Altmaier said nearly 73 percent of insurance company rate filings requesting an increase were approved by OIR, largely because of AOB claims.
“I don’t take that lightly, approving rate increases,” he said. “We spend a lot of time scrutinizing each filing that comes in and making sure that the numbers are supportive of the ultimate approved rates. When 73 percent of them are for rate increases and we have the data showing that those trends are continuing to go upwards, that is a pretty telling story, in our opinion.”
And insurers aren’t just raising rates to combat the abuse – they are also pulling out of certain areas of the state, filing for policy wording changes, and accepting fewer take-out offers from Citizens, the state-run insurer of last resort. Citizens has reached its lowest policyholder count in more than 10 years, but there are concerns those efforts will be reversed if the AOB problem continues.
“This is what we have to fix,” Barry Gilway, CEO and executive director of Citizens, told attendees at the recent Florida Chamber of Commerce Insurance Summit, saying the increase in litigation is what is causing increased costs for insurers and policyholders.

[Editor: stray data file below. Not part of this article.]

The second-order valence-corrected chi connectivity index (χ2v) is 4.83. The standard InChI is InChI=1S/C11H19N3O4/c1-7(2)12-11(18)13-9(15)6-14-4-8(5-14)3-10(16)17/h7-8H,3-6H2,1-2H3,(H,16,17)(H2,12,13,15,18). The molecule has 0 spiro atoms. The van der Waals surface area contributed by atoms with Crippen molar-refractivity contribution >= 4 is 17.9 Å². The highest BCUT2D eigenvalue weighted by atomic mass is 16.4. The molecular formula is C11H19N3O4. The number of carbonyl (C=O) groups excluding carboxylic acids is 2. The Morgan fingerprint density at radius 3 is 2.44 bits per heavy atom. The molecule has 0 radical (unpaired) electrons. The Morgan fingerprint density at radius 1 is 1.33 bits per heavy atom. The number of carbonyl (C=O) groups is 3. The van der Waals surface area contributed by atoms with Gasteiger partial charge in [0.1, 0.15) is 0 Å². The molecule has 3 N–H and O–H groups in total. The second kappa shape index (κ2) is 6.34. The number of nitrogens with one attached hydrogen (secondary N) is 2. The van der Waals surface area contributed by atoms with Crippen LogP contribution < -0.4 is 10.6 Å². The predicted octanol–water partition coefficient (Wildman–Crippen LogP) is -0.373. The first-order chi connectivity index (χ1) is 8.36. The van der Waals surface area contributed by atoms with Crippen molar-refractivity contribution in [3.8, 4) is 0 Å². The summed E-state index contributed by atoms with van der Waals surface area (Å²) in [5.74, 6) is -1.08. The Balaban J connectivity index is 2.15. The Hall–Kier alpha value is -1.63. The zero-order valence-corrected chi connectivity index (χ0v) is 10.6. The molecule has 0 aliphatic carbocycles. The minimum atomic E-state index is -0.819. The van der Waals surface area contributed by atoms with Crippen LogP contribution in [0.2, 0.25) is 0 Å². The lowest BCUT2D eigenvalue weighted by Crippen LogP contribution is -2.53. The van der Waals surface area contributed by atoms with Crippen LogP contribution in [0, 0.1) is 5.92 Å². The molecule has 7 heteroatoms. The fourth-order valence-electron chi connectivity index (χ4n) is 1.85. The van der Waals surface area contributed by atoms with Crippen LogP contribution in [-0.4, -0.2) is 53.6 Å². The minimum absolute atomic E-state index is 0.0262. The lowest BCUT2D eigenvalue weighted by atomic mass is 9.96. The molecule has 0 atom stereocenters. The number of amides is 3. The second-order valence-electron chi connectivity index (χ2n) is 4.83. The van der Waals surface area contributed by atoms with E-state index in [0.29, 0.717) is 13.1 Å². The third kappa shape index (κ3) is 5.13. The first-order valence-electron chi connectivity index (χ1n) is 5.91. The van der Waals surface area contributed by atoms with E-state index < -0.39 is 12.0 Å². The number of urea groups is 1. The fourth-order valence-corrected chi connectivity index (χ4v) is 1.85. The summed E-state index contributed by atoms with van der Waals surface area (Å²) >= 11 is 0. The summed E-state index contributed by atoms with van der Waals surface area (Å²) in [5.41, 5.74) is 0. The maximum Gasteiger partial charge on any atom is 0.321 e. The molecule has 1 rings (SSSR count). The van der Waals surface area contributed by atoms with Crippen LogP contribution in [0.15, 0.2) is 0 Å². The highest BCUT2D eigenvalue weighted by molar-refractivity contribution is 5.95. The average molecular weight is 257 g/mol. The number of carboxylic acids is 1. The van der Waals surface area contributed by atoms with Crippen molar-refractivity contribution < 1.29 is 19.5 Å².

“In 2011, 12 percent of our total claims went into litigation – last year, 45 percent of our claims went into litigation. We had 9,806 lawsuits last year and we’ve got 860 lawsuits per month coming in the front door,” Gilway told attendees. “It’s trying to put your finger in a dike.”
Last year for the fourth year in a row, legislators failed to address the abuse because of lobbying from the trial bar and contractors who are taking advantage of the current system. But consumer advocates and the insurance industry are hopeful this year that lawmakers have finally gotten the message that this is a problem harming consumers, not insurers.